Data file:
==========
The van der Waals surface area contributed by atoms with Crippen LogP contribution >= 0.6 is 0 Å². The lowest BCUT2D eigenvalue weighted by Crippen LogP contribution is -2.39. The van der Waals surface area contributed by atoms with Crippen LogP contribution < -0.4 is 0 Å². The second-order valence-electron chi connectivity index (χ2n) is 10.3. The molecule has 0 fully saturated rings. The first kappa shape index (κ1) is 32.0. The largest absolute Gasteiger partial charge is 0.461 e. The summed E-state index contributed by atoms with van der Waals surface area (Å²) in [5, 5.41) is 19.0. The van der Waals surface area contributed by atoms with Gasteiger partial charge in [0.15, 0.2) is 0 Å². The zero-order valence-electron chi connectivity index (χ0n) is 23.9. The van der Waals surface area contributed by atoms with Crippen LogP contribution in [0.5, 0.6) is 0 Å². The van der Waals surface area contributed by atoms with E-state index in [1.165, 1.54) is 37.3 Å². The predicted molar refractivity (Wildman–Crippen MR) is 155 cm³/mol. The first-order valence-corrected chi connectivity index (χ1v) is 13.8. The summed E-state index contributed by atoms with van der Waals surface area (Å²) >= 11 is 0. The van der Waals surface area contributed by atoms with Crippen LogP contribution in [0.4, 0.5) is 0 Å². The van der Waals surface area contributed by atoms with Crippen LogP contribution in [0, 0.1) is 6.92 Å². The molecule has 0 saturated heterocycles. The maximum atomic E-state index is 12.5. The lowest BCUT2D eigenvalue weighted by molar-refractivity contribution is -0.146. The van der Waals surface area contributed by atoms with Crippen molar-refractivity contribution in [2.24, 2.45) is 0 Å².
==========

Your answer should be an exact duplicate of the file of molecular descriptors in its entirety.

The van der Waals surface area contributed by atoms with Crippen LogP contribution >= 0.6 is 0 Å². The lowest BCUT2D eigenvalue weighted by Crippen LogP contribution is -2.39. The van der Waals surface area contributed by atoms with Crippen LogP contribution < -0.4 is 0 Å². The second-order valence-electron chi connectivity index (χ2n) is 10.3. The molecule has 0 fully saturated rings. The first kappa shape index (κ1) is 32.0. The largest absolute Gasteiger partial charge is 0.461 e. The summed E-state index contributed by atoms with van der Waals surface area (Å²) in [5, 5.41) is 19.0. The van der Waals surface area contributed by atoms with Gasteiger partial charge in [0.15, 0.2) is 0 Å². The zero-order valence-electron chi connectivity index (χ0n) is 23.9. The van der Waals surface area contributed by atoms with Crippen LogP contribution in [0.5, 0.6) is 0 Å². The van der Waals surface area contributed by atoms with E-state index in [1.165, 1.54) is 37.3 Å². The predicted molar refractivity (Wildman–Crippen MR) is 155 cm³/mol. The first-order valence-corrected chi connectivity index (χ1v) is 13.8. The summed E-state index contributed by atoms with van der Waals surface area (Å²) >= 11 is 0. The van der Waals surface area contributed by atoms with Crippen LogP contribution in [0.4, 0.5) is 0 Å². The van der Waals surface area contributed by atoms with Crippen LogP contribution in [0, 0.1) is 6.92 Å². The molecule has 0 saturated heterocycles. The maximum atomic E-state index is 12.5. The lowest BCUT2D eigenvalue weighted by molar-refractivity contribution is -0.146. The van der Waals surface area contributed by atoms with Crippen molar-refractivity contribution in [2.24, 2.45) is 0 Å².